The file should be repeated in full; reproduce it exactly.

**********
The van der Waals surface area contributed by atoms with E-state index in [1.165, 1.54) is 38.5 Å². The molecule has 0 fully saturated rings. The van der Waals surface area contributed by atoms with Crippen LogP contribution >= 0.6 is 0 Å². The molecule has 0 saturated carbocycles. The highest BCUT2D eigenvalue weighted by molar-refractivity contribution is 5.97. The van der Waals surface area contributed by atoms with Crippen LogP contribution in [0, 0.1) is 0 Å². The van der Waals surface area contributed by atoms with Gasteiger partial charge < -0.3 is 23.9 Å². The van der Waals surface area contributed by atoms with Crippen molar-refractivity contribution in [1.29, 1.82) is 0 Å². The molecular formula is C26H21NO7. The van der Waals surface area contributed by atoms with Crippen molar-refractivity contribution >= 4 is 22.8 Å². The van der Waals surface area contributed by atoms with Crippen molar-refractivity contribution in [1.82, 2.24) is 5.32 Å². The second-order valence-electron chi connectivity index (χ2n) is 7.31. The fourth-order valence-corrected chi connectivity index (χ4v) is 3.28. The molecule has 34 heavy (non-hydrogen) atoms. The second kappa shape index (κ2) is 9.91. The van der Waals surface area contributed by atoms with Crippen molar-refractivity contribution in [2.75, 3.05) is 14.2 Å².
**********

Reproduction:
The van der Waals surface area contributed by atoms with E-state index in [1.165, 1.54) is 38.5 Å². The molecule has 0 fully saturated rings. The van der Waals surface area contributed by atoms with Crippen LogP contribution >= 0.6 is 0 Å². The molecule has 0 saturated carbocycles. The highest BCUT2D eigenvalue weighted by molar-refractivity contribution is 5.97. The van der Waals surface area contributed by atoms with Crippen LogP contribution in [0, 0.1) is 0 Å². The van der Waals surface area contributed by atoms with Gasteiger partial charge < -0.3 is 23.9 Å². The van der Waals surface area contributed by atoms with Crippen molar-refractivity contribution in [1.29, 1.82) is 0 Å². The molecular formula is C26H21NO7. The van der Waals surface area contributed by atoms with Crippen molar-refractivity contribution >= 4 is 22.8 Å². The van der Waals surface area contributed by atoms with Crippen molar-refractivity contribution in [1.82, 2.24) is 5.32 Å². The second-order valence-electron chi connectivity index (χ2n) is 7.31. The fourth-order valence-corrected chi connectivity index (χ4v) is 3.28. The molecule has 34 heavy (non-hydrogen) atoms. The second kappa shape index (κ2) is 9.91. The van der Waals surface area contributed by atoms with Crippen molar-refractivity contribution in [2.75, 3.05) is 14.2 Å².